Canada Dollar Little Changed After Growth Trails Forecast

Canada’s dollar was little changed at almost a five-month high versus its U.S. counterpart after fluctuating as data showed the nation’s economy grew less than forecast in April.

The currency fell versus 12 of its 16 major peers. The report on gross domestic product supported comments from the Bank of Canada that a gain in inflation is transitory rather than a sign the economy is heating up, damping bets the central bank might signal a need for higher interest rates. Data earlier this month showed consumer prices climbed in May more than forecast.

“Given the increasing signs of mounting pressure on the Canadian dollar, the GDP number doesn’t necessarily mean a meaningful move lower,” said Omer Esiner, chief market analyst in Washington, D.C., at Commonwealth Foreign Exchange Inc., a currency brokerage.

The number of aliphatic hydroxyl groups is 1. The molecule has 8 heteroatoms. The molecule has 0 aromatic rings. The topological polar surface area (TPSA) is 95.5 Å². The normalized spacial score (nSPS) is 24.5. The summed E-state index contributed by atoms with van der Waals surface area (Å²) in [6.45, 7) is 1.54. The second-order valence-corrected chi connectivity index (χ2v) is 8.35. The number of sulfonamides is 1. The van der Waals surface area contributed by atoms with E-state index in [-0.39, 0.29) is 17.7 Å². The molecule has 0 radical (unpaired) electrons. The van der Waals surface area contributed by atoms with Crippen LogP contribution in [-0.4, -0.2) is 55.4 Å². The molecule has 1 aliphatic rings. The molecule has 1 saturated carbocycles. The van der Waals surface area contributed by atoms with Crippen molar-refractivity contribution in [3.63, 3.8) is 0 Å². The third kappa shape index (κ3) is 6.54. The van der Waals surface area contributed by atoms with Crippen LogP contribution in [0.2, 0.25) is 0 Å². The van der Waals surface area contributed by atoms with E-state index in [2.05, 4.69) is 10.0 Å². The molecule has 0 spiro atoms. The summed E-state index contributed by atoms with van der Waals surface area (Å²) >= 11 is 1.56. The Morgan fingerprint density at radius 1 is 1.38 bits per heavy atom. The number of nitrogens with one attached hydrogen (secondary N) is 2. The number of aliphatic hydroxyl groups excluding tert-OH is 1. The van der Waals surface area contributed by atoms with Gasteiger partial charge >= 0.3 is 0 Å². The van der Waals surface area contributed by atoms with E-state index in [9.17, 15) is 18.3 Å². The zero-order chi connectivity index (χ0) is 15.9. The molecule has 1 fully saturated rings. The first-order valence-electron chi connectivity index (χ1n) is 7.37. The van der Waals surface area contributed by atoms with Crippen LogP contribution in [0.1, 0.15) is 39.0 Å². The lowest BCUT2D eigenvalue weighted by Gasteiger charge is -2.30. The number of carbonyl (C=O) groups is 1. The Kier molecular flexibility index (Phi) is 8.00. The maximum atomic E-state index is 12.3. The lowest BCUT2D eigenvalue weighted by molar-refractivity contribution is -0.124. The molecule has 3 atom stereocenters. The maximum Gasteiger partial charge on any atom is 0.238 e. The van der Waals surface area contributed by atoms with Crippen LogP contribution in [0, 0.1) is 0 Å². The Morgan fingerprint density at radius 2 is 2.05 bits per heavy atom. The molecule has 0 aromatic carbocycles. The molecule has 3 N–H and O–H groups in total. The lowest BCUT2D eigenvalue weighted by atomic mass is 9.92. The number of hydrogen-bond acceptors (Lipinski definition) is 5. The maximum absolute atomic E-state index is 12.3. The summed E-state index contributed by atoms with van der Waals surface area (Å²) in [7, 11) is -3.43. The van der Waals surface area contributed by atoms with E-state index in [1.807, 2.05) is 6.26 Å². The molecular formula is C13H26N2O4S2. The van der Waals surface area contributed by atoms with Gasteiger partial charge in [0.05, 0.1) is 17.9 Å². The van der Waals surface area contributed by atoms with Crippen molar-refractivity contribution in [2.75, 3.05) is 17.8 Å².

The loonie, as the currency is nicknamed for the image of the aquatic bird on the C$1 coin, traded at C$1.0671 per U.S. dollar at 5 p.m. in Toronto. It weakened as much as 0.3 percent to C$1.0697 and appreciated 0.2 percent to C$1.0647, the strongest since Jan. 6. One Canadian dollar purchases 93.71 U.S. cents.

The currency has climbed from a 4 1/2 year low of C$1.1279 it reached on March 20. It gained 1.6 percent in June, rallying for a fifth month in the longest winning streak since 2007. It rose from March 31 through this month for the first time in three quarters, advancing 3.6 percent, the most since 2010.

Growth Report

Canada’s economy grew 2.1 percent in April from a year earlier, matching a 2.1 percent gain the previous month, Statistics Canada said today in Ottawa. Economists surveyed by Bloomberg forecast a 2.3 percent expansion.

Gross domestic product rose 0.1 percent in April from the prior month compared to a 0.1 percent month-to-month gain the previous period. Economists had forecast a 0.2 percent increase in a survey with 11 responses.

The consumer price index rose 2.3 percent from a year earlier, Statistics Canada reported June 20. It was the first time the gauge exceeded the Bank of Canada’s 2 percent inflation goal since February 2012.

Before it's here, it's on the Bloomberg Terminal.